Office / Manufacturing plant network


I currently have a network that is giving horrible preformance to the point of the network crashing on a regular basis.

I have been searching all over for a solution to the following setup.

I have two sets of offices, located approximatly 120 feet apart. In between them is a manufacturing plant, with welding and plasma cutting so there is alot of interference.

Each office has 4 computers, and 2 printers. The first office also has a server I just added into the mix. I intend to add a few computers in the plant for quality control purposes.

I am running a grounded 1 1/4 conduit all the way across the shop right now. Halfway in between, I am adding a Netgear ProSafe 24 Port Gigabit Switch model JGS524. They claim the range is 150 feet. My intention is to move my 8 port linksys router out there as well as my DSL modem, and put them into a steel cabinet we will be making. I will, from a junction box, run a wire from each machine to this switch, that will be plugged into the router so the internet can be shared through the entire office area.

I am using CAT6 cable.

The problem I have had with my old set up is the range on the router, direct from the manufacturers mouth, was between 40-60 feet. Their solution was to "add switches in between to boost the signal" While that did work, I am recieving inconsistant operation to the point where we cannot even function alot of times.

I find it hard to believe that no manufactuer can give me a straight answer on a proper setup for this, considering that school districts and large office buildings have networks and not one person even gave me a clue as to what the best equipment would be for the job. I called Netgear, Linksys, and Belkin.

My post here today is to hope that I have a blessing on what I intend to do instead of that mess. Any other pointers?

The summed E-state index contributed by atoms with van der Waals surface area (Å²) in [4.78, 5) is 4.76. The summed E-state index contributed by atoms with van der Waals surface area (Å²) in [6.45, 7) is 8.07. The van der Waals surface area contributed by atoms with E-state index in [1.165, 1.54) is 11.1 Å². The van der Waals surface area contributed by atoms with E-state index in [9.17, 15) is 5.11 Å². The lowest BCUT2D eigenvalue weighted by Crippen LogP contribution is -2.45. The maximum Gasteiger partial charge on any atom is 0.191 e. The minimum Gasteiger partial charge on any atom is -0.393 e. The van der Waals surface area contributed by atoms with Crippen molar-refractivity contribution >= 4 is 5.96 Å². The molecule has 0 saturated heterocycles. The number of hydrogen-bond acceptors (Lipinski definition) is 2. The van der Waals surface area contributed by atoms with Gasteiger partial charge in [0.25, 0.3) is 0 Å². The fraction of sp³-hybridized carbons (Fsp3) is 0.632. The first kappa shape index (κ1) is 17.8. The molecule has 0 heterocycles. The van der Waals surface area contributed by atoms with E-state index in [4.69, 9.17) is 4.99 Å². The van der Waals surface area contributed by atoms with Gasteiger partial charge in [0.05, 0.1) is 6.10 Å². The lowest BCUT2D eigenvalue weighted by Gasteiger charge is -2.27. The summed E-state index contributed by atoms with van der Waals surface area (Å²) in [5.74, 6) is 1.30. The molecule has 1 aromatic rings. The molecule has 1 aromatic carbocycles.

5 answers Last reply
More about office manufacturing plant network
  1. You need to run fiber between the switches to cut out the interference from the plant.
    This will also pretty much mandate going to a higher end manged switch from HP or Cisco or ???. Fiber will let you go the distance in 1 hop, will stay clean from EMF and give better performance. If you're not sure how, talk to a local networking company to get you setup.
  2. That is an interesting answer. I was unaware of this as a possibility, being the rank amateur that I am, lol. My networking experience comes from keeping this boat floating and back in high school I used to be on the networking and computer tech support group after school.

    Thank you for your insight, I will look into it. Of course, if it is extremly expensive, I may just have to add another hamster to the wheel and let it play out until the boss decides to dish some cash out.
  3. Switching to fiber is pretty costly. The cost for a a simple 3ft patch cable is around 30-40$ depending on what mode you want to run in and the quality of the fiber. The siwtches from Cisco are some of the best out there right now, but unfortuantely are rahter expensive as well. I've seen some go for as CHEAP as around 1,000-1,200 all the way up to as EXPENSIVE as well over 5,000. If you have the money to go fiber, do it. It will certianly eliminate EMF. Then you will need a switch that can "convert" the fiber signal so that it can be used on regular cat6 and then trasnmitted to the PCs OR, you can buy a fiber swicth and then buy PCI add in modules that allow the PCs to connect to fiber. But again, the modlues alone run for about 200-400$ EACH.

    Just to give you an estimated cost on putting in fiber.
  4. Ohh boy. Sounds like I'll be rebooting the network until the end of time then. Hopefully this grand I am dropping into running conduit and new cat 6 and new switch will at least improve preformance.

    I already got yelled at for spending as much as I did, lol. Such is life. Trying to explain the necessity of switching to fiber, my boss will likely try assume I am talking about twine.

    Supposidly within the next few years we are going to be building a new facility, and the offices will all be together instead of spread like they are now. If and when that happens, I guess it won't be an issue anymore. Until then, maybe I'll install tin cans with strings for intra-office communication. Maybe if I use 8 strings per tin can, I can send information through the network!

    Thank you for the information, I appreciate it.
  5. you may also want to look at MoCa routers which use coax cable that is typically used for cableTV. it should work better than ethernet and be less total cost than fiber. no guarantees, mind you... just an idea i would try myself if i were you.
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